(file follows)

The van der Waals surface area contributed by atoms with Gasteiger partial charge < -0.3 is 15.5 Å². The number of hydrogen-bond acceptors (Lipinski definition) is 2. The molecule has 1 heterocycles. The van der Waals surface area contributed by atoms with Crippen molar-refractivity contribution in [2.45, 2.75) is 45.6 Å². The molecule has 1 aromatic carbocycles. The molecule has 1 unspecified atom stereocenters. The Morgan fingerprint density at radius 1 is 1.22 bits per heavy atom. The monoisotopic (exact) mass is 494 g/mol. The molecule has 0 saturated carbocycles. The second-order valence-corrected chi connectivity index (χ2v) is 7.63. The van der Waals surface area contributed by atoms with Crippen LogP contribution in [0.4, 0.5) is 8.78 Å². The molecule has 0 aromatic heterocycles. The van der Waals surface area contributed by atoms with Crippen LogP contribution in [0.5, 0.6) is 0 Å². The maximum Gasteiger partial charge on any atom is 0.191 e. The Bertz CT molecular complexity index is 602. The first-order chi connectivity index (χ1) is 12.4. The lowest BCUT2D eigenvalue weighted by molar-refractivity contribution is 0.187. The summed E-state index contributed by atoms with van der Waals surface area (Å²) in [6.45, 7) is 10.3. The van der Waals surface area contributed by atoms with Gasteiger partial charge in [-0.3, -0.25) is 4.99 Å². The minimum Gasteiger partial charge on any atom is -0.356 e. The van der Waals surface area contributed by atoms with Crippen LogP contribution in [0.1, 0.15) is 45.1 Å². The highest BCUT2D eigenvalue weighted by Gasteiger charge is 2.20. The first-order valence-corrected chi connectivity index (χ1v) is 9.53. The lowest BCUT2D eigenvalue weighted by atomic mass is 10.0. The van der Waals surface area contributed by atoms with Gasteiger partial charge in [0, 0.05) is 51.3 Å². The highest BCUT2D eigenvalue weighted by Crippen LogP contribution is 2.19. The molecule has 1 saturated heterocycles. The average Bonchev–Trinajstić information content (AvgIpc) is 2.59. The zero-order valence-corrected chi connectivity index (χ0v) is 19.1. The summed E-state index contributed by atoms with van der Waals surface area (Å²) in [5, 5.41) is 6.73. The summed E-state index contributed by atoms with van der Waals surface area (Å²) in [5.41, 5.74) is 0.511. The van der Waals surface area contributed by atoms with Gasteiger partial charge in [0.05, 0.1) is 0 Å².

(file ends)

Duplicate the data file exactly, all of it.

The van der Waals surface area contributed by atoms with Gasteiger partial charge < -0.3 is 15.5 Å². The number of hydrogen-bond acceptors (Lipinski definition) is 2. The molecule has 1 heterocycles. The van der Waals surface area contributed by atoms with Crippen molar-refractivity contribution in [2.45, 2.75) is 45.6 Å². The molecule has 1 aromatic carbocycles. The molecule has 1 unspecified atom stereocenters. The Morgan fingerprint density at radius 1 is 1.22 bits per heavy atom. The monoisotopic (exact) mass is 494 g/mol. The molecule has 0 saturated carbocycles. The second-order valence-corrected chi connectivity index (χ2v) is 7.63. The van der Waals surface area contributed by atoms with Crippen LogP contribution in [0.4, 0.5) is 8.78 Å². The molecule has 0 aromatic heterocycles. The van der Waals surface area contributed by atoms with Crippen LogP contribution in [0.5, 0.6) is 0 Å². The maximum Gasteiger partial charge on any atom is 0.191 e. The Bertz CT molecular complexity index is 602. The first-order chi connectivity index (χ1) is 12.4. The lowest BCUT2D eigenvalue weighted by molar-refractivity contribution is 0.187. The summed E-state index contributed by atoms with van der Waals surface area (Å²) in [6.45, 7) is 10.3. The van der Waals surface area contributed by atoms with Gasteiger partial charge in [-0.3, -0.25) is 4.99 Å². The minimum Gasteiger partial charge on any atom is -0.356 e. The van der Waals surface area contributed by atoms with Crippen LogP contribution in [0.1, 0.15) is 45.1 Å². The highest BCUT2D eigenvalue weighted by Gasteiger charge is 2.20. The first-order valence-corrected chi connectivity index (χ1v) is 9.53. The lowest BCUT2D eigenvalue weighted by atomic mass is 10.0. The van der Waals surface area contributed by atoms with Gasteiger partial charge in [0, 0.05) is 51.3 Å². The highest BCUT2D eigenvalue weighted by Crippen LogP contribution is 2.19. The molecule has 1 saturated heterocycles. The average Bonchev–Trinajstić information content (AvgIpc) is 2.59. The zero-order valence-corrected chi connectivity index (χ0v) is 19.1. The summed E-state index contributed by atoms with van der Waals surface area (Å²) in [5, 5.41) is 6.73. The summed E-state index contributed by atoms with van der Waals surface area (Å²) in [5.41, 5.74) is 0.511. The van der Waals surface area contributed by atoms with Gasteiger partial charge in [0.05, 0.1) is 0 Å².